Editor's Column - July 1 guest editorial from Peter Young
ONE of my first reactions to the referendum result last week, after disbelief and shock, was a strong feeling of sadness that younger generations of Brits would not enjoy, as I and millions of others had, almost unfettered freedom to roam across Europe on holiday. I’ve been lucky enough to drive from London to Turin in Italy, and through Belgium, Germany and Austria to Hungary. I’d also travelled by train to southern Poland from my suburban station in London. All of this travel without needing a visa or seeing a border guard, except when my navigator took a wrong turn and we went through Switzerland.
I can see how young people would value this freedom and why they could feel angry that they had been denied this by older voters who mainly voted to leave the EU.
However, one of the more interesting statistics to emerge once the dust settled was that, although 75% of under-24s voted to Remain in the EU, compared to only 39% of over-65s, crucially, it is reckoned that only 36% of under-24s voted, compared with a massive 83% of over-65s!
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Brexit and the Falkland Islands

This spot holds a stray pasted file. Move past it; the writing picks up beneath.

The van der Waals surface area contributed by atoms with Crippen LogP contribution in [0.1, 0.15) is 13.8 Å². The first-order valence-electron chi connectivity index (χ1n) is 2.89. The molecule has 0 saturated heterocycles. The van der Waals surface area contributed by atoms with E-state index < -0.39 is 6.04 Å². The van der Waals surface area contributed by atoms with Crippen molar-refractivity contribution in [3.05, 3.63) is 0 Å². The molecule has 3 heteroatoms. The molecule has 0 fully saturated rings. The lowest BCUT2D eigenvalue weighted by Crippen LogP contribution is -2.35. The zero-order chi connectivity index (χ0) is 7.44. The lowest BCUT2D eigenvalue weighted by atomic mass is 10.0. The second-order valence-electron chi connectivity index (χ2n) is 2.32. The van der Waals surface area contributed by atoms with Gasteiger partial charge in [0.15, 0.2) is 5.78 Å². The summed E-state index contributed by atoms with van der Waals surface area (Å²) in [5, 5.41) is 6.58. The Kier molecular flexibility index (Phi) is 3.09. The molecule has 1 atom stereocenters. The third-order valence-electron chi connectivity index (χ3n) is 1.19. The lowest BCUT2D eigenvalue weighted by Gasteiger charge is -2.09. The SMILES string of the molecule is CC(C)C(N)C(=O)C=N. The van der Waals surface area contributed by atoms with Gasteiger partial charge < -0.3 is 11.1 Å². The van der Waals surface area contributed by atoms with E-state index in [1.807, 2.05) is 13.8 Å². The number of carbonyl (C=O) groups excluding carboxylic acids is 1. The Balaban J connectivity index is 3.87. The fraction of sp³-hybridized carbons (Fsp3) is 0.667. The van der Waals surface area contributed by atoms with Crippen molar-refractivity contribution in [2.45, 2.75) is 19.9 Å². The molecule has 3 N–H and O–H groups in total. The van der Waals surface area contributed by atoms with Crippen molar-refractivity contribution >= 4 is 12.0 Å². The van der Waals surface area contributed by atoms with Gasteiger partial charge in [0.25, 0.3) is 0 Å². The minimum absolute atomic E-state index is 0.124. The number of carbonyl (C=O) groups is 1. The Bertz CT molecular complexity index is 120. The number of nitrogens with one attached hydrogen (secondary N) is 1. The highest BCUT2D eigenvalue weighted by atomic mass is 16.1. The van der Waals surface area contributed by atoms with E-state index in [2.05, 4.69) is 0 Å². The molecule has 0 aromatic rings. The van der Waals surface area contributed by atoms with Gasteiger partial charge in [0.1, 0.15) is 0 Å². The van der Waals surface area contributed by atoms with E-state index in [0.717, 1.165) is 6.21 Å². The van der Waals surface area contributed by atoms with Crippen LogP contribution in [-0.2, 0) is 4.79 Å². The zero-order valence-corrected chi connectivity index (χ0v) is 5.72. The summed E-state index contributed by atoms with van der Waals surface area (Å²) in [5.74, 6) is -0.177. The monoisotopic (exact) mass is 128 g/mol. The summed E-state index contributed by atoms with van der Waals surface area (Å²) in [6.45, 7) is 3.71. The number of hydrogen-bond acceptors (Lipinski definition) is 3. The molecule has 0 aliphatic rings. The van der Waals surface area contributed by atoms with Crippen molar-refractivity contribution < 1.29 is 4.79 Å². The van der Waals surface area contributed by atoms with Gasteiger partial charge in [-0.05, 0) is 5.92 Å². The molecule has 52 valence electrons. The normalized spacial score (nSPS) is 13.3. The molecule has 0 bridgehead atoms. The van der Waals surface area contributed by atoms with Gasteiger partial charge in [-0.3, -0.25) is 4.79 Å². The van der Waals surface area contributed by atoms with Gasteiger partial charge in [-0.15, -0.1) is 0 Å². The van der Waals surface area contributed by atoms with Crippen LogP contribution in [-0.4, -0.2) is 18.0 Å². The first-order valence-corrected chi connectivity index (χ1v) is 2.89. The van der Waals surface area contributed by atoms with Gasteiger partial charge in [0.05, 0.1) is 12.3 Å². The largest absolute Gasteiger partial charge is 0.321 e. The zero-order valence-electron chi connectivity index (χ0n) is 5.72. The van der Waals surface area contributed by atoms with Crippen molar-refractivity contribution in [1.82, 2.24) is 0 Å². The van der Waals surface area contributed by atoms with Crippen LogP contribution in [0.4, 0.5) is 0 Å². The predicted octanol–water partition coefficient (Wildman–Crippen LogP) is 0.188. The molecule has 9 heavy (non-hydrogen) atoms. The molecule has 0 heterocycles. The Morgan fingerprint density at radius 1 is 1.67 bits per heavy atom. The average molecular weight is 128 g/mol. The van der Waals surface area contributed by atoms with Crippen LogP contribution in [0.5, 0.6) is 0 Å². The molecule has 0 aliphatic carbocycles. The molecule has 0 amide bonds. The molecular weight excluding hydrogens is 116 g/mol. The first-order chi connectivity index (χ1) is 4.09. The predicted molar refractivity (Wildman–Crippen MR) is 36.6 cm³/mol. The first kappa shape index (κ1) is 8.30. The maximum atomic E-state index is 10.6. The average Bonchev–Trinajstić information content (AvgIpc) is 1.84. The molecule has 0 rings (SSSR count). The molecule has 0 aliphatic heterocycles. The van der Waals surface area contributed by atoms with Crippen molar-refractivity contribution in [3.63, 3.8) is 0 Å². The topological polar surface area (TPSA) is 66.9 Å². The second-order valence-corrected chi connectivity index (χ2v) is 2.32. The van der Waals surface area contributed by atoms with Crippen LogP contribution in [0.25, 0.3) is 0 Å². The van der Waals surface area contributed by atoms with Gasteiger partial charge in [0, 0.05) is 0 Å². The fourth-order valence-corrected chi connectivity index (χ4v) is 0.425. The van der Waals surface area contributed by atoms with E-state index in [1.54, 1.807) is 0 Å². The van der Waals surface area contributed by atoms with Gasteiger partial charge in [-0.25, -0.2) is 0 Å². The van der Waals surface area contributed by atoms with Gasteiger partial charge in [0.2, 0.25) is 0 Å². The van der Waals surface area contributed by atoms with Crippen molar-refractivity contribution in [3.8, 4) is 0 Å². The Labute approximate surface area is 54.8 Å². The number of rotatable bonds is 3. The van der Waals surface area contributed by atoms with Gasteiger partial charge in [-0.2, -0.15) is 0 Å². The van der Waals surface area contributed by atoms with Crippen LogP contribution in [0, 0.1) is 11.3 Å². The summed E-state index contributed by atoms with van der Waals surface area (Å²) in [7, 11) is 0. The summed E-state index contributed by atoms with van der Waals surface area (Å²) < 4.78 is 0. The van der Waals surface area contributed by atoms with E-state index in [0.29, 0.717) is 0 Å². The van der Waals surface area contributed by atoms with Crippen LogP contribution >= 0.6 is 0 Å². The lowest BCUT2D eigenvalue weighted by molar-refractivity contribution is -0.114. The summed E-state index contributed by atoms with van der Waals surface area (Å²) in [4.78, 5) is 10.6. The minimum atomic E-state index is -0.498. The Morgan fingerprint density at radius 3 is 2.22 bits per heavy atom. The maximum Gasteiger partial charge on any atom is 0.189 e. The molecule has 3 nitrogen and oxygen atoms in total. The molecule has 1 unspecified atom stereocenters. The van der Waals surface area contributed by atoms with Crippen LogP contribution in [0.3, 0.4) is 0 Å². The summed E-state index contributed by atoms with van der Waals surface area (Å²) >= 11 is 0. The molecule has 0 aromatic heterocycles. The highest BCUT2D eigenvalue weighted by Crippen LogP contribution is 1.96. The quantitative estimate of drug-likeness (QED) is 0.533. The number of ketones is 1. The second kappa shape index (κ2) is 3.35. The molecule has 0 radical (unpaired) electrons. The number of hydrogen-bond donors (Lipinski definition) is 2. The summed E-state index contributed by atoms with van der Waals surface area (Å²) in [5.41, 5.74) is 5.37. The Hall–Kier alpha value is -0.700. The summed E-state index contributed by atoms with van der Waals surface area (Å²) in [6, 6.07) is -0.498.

A LIST of the potential implications on the Falkland Islands, of the UK exiting the EU, is to be drawn up between the Chief Executive and the Falklands private sector and presented to the Foreign and Commonwealth Office Minister Hugo Swire.
In an interview with Penguin News this week Members of Legislative Assembly Roger Edwards, Ian Hansen and Michael Poole (pictured) accepted that it was a time of uncertainty for the Islands, “but we will find a way through it,” said MLA Poole.
He said there were, “obviously key things in terms of access and tariffs that will be focussed on,” adding that the Chief Executive Keith Padgett had already begun work on looking at the potential risks and implications across the Islands.
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